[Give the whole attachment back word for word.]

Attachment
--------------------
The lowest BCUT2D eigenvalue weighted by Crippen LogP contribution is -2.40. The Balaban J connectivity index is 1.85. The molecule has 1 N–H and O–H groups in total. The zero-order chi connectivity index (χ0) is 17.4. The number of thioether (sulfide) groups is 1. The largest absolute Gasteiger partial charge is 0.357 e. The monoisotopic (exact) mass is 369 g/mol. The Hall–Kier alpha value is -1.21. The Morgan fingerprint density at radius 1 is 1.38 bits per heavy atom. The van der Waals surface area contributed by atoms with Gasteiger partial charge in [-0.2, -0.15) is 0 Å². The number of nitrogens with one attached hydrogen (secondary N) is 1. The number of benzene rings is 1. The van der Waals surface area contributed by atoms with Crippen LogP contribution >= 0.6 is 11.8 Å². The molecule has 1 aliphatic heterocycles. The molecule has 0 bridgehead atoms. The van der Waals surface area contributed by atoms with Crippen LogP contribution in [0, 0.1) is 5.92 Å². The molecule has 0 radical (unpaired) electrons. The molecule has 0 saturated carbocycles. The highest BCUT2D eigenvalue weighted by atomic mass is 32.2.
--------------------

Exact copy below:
The lowest BCUT2D eigenvalue weighted by Crippen LogP contribution is -2.40. The Balaban J connectivity index is 1.85. The molecule has 1 N–H and O–H groups in total. The zero-order chi connectivity index (χ0) is 17.4. The number of thioether (sulfide) groups is 1. The largest absolute Gasteiger partial charge is 0.357 e. The monoisotopic (exact) mass is 369 g/mol. The Hall–Kier alpha value is -1.21. The Morgan fingerprint density at radius 1 is 1.38 bits per heavy atom. The van der Waals surface area contributed by atoms with Gasteiger partial charge in [-0.2, -0.15) is 0 Å². The number of nitrogens with one attached hydrogen (secondary N) is 1. The number of benzene rings is 1. The van der Waals surface area contributed by atoms with Crippen LogP contribution >= 0.6 is 11.8 Å². The molecule has 1 aliphatic heterocycles. The molecule has 0 bridgehead atoms. The van der Waals surface area contributed by atoms with Crippen LogP contribution in [0, 0.1) is 5.92 Å². The molecule has 0 radical (unpaired) electrons. The molecule has 0 saturated carbocycles. The highest BCUT2D eigenvalue weighted by atomic mass is 32.2.